The TRS-80 Touch Pad is a versatile, state-of-the-art accessory that enhances the capabilities of any home computer system.
Date : July 1984
With its pressure sensitive surface, the Touch Pad can convert the touch of its stylus or even your finger - to computer input. Depending on the applications program you are using, the Touch Pad can be used to make menu selections, move game players, make musical notes, draw computer graphics and much more.
Features of the TRS-80 Touch Pad
This surface is pressure sensitive and can be used with either the stylus provided or your finger The Touch Pad's internal circuitry converts pressure on the surface to location information that is sent to your computer.
These buttons may be used to confirm menu selections and data entries or as trigger controllers for computer games.
The stylus provided with your Touch Pad is specially designed to be used on the pressure sensitive drawing surface.
THe TRS-80 unit was actually The KoalaPad which was a graphics tablet produced from 1984 by U.S. company Koala Technologies for several early 8-bit home computers, including the Apple II family, TRS-80 Color Computer (TRS-80 Touch Pad), Atari 8-bit family, and Commodore 64, as well as for the IBM PC.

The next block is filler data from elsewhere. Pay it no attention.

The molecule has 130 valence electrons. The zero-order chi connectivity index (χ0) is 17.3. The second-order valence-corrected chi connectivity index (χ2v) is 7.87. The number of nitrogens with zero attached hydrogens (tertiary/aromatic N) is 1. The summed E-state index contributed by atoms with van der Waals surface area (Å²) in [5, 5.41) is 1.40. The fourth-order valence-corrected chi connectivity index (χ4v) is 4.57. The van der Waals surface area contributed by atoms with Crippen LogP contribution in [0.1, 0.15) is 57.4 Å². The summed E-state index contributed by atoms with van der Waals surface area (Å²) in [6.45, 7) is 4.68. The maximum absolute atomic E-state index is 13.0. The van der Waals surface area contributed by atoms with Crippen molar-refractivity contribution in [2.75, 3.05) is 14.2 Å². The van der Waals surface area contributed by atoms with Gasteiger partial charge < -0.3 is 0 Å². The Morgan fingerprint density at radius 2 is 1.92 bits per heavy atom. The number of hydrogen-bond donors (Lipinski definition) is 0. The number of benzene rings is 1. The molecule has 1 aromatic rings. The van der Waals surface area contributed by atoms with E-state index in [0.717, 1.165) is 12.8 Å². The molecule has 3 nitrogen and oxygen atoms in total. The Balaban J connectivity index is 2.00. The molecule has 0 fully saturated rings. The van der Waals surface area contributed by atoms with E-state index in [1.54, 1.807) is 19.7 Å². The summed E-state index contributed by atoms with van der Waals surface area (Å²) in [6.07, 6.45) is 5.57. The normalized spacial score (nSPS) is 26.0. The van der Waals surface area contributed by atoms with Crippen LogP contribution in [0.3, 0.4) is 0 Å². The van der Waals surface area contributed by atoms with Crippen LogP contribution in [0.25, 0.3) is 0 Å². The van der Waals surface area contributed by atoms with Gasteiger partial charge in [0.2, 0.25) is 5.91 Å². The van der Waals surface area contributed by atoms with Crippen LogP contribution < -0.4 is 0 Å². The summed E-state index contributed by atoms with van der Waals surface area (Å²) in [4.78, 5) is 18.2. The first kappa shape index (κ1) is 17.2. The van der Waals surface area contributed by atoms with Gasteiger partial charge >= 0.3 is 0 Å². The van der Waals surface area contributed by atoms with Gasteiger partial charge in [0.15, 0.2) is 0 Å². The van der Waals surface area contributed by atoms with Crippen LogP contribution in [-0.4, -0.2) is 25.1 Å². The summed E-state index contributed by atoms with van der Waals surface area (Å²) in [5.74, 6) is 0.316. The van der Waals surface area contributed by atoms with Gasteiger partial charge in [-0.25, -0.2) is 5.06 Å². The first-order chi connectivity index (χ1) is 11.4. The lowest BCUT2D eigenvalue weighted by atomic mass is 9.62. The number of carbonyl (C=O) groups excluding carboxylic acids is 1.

Originally designed by Dr. David Thornburg as a low-cost computer drawing tool for schools, the Koala Pad and the bundled drawing program, KoalaPainter, was very popular with home users as well (KoalaPainter was called KoalaPaint in some versions for the Apple II, and PC Design for the IBM PC). A program called Graphics Exhibitor was included for creating slideshow presentations from KoalaPainter drawings.
The pad was four inches square (i.e. roughly 10×10 cm) and mounted on a slightly inclined base with the back of the pad higher than the front. At the top, "behind" the pad, were two buttons. The pad hooked into the computer using the analog signals of the joystick ports (the so-called "paddle" inputs), which meant that it had a fairly low resolution and tended to jostle the cursor if moved during use.
Instead of the drawing stylus, the pad could as easily be operated by the user's fingers for less precision-demanding work, such as selecting between menu items (i.e. using the pad as a kind of "indirect touch screen").
The top-mounted buttons tended to be somewhat frustrating to use, as the user had to "reach around" the stylus to push the buttons in order to start or stop drawing. A similar tablet from Atari, the "Atari CX77 Touch Tablet", addressed this with a built-in button on the stylus, which some enterprising users adapted for use with their KoalaPad.
Our unit is complete with the original box and owner's manual
Manufacturer : Tandy
This exhibit has a reference ID of CH21962. Please quote this reference ID in any communication with the Centre for Computing History.
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